Measurements and Specifications:
Replica created by John Gage, Gage Custom Knives, of Wisconsin.
This dagger does not represent a weapon meant for military use. As such it is rather small and almost dainty in its size. For this particular piece I didn't want a large war-weapon, but instead something that would represent an everyday tool or item of kit for the medieval man. When I inquired as to the dagger's availability John told me he saw this piece as something a man might use to eat an apple while seated beneath a tree on a summer day. It is often difficult to get a real sense of scale when viewing items like this dagger in photographs so I really had no clear indication of the dagger's size when I bought it. However, when it arrived I was very pleased with this aspect of its design.
The piece is quite trim, almost petite, and its grip is swallowed up in my large hands. In spite of this the dagger has a very solid feel about it. It might be seen primarily as a tool but it could also serve as an effective weapon if needed. It may be dainty but it's far from fragile. I've now worn this dagger at several reenactment events and I've found it comfortable on the belt as well as in the hand. Not only does this ballock dagger represent a period correct tool, it also makes for a very attractive fashion accessory.
Fit and Finish
While I had seen a few photos of John's artistic metalworking, as well as a single example of his weapon craft, I was not intimately familiar with his artistic style; this purchase was something of an act of faith on my part. When the dagger arrived I knew that faith had been well-placed. John had earlier told me one of the things he improved on while working for Albion was his sense of proportion. When many makers attempt to recreate period weapons the resulting product is quite often far larger and much more overbuilt than it should be. This is one of the dangers of trying to recreate period pieces from photographs alone, without hands-on study of original examples. This particular dagger displays an excellent sense of shape and proportion. The shapes of blade and hilt flow extremely well together, as does the size of the various components. John's ballock dagger has that graceful sense of flowing proportion often found in original examples but far too often lacking in modern replicas.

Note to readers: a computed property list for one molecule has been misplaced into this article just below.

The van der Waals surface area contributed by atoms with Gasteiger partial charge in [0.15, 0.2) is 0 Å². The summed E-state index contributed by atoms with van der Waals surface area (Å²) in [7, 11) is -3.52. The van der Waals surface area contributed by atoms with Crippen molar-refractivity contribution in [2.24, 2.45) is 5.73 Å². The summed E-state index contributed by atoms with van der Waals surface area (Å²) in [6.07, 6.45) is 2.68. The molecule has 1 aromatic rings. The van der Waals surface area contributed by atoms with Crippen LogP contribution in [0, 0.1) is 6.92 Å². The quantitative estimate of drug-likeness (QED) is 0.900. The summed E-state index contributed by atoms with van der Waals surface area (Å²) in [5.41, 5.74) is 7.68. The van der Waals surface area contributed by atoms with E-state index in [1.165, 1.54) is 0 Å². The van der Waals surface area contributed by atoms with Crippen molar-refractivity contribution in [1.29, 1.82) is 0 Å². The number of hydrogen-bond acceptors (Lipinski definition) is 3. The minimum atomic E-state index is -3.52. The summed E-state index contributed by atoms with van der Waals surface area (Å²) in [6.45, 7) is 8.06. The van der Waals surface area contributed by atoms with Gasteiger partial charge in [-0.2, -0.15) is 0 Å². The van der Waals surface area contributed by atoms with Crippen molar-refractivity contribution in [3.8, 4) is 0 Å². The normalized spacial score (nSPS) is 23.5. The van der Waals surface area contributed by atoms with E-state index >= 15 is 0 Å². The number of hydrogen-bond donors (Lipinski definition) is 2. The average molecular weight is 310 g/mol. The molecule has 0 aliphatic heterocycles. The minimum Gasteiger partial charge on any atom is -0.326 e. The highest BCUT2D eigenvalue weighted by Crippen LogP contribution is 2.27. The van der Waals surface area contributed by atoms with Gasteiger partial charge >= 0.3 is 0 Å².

The hilt is fashioned from a piece of thuya burl, an exotic Moroccan hardwood. While purists may note this wood is likely incorrect for a medieval ballock dagger its beauty is such that I'm more than willing to live with it. The wood's beautiful grain must really be seen to be appreciated. Photographs simply do not capture the many different hues and designs naturally present in the wood. John had chosen this wood because the original piece of walnut had developed a crack during production. We both thought this proved to be fortuitous since the thuya burl greatly adds to the dagger's aesthetic appeal. The grip's octagonal cross-section makes for a design that is aesthetically interesting as well as quite secure during use and the hilt's haunches are crisply shaped and well defined. The hilt's bronze fittings are quite well done and are excellently fitted to the wood. The execution of the file work on the sides of the pommel is flawless and the octagonal shape of the pommel perfectly matches that of the wood portion of the grip. The hilt's rivet block is fashioned into a cloverleaf shape that is very nicely rendered. One would be hard pressed to find flaw with this dagger's level of fit and finish.